The Nazi Party was one of a number of right-wing extremist political groups that emerged in Germany following World War I. Beginning with the onset of the Great Depression it rose rapidly from obscurity to political prominence, becoming the largest party in the German parliament in 1932.
When Adolf Hitler became Chancellor of Germany in January 1933, he was determined to overturn the military and territorial provisions of the Treaty of Versailles. By overturning the treaty, the German government sought to incorporate ethnically German territories into the Reich. It was the first step toward the creation of a German empire in Europe.
In 1933, Nazi students at more than 30 German universities pillaged libraries in search of books they considered to be "un-German." Among the literary and political writings they threw into the flames were the works of Erich Maria Remarque.
The Sturmabteilung, or SA, was a paramilitary organization associated with the Nazi Party. The SA was integral to the rise of Adolf Hitler and the Nazi Party, violently enforcing party norms and attempting to influence elections. After Hitler purged the SA during the Night of the Long Knives in 1934, the SA lost most of its power to the Schutzstaffel, or SS, although the SA did not disband until the war ended in 1945.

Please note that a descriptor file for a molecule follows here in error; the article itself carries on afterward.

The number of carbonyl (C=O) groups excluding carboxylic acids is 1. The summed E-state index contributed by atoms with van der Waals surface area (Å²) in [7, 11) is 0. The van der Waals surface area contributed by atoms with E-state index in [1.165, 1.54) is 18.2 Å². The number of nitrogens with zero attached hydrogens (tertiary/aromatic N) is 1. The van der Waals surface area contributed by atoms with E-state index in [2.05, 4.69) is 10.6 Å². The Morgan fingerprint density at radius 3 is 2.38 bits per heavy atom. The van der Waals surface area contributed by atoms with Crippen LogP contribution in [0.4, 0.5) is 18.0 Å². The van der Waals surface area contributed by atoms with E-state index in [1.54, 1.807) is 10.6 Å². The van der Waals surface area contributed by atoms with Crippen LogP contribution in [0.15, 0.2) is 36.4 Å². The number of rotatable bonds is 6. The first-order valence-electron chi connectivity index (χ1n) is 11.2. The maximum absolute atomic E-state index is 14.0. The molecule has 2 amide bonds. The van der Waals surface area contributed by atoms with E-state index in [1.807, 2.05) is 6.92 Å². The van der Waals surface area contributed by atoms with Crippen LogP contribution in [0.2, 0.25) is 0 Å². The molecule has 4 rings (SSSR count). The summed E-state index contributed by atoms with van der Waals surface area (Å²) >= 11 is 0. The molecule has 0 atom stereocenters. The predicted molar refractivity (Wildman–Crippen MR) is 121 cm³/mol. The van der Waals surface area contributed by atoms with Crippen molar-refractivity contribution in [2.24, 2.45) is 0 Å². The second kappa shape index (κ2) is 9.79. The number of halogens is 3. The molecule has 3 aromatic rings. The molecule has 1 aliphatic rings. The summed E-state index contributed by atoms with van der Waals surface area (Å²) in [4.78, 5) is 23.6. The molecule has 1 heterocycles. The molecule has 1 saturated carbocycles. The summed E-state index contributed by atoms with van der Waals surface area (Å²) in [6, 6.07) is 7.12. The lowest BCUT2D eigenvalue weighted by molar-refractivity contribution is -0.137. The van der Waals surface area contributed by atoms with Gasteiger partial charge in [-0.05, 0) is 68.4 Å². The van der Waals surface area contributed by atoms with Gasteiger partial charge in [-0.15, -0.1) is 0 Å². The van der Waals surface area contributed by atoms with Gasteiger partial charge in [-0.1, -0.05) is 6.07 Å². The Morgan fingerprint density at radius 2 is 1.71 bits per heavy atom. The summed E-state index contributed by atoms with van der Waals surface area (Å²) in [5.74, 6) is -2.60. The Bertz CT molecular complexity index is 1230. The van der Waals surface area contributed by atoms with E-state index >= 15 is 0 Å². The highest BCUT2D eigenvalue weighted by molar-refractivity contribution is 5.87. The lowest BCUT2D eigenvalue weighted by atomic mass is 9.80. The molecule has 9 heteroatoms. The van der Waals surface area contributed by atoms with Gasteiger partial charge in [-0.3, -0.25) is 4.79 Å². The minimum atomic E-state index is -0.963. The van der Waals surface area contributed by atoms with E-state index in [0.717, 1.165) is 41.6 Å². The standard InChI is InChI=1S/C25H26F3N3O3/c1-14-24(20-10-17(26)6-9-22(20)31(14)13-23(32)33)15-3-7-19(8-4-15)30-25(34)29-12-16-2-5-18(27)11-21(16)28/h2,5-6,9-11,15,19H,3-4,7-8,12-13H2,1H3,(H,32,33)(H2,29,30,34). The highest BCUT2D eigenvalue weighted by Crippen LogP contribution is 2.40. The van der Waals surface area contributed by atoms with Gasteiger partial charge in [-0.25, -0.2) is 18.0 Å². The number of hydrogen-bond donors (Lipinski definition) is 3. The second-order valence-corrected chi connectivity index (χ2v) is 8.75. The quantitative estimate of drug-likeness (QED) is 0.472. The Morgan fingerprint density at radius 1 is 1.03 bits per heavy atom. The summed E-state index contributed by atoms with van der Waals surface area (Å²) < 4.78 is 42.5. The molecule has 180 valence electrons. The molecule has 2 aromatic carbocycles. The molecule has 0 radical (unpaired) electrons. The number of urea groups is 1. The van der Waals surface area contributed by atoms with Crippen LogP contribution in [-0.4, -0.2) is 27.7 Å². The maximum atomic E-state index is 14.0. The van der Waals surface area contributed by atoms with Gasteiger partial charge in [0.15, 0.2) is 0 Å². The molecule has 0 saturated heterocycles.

Persecution of Jews and other groups was not solely the result of measures originating with Hitler and other Nazi zealots. Nazi leaders required the active help or cooperation of professionals working in diverse fields who in many instances were not convinced Nazis. Church leaders and other members of the conservative elite who were in a position to influence public opinion were all but silent regarding the persecution of Jews.
Before the Nazi takeover of power in 1933, Germany had a thriving Jewish population with strong community organizations. Jews had lived in Germany since Roman times. They were well integrated into German society—they spoke the language, identified with the nationality, and worked alongside non-Jews.
As Allied troops moved across Europe in a series of offensives against Nazi Germany, they found tens of thousands of concentration camp prisoners in deplorable conditions.e Malnutrition and disease were rampant, and corpses lay unburied. The soldiers reacted in shock and disbelief to the evidence of Nazi atrocities. In addition to burying the dead, the Allied forces attempted to help and comfort the survivors with food, clothing and medical assistance.
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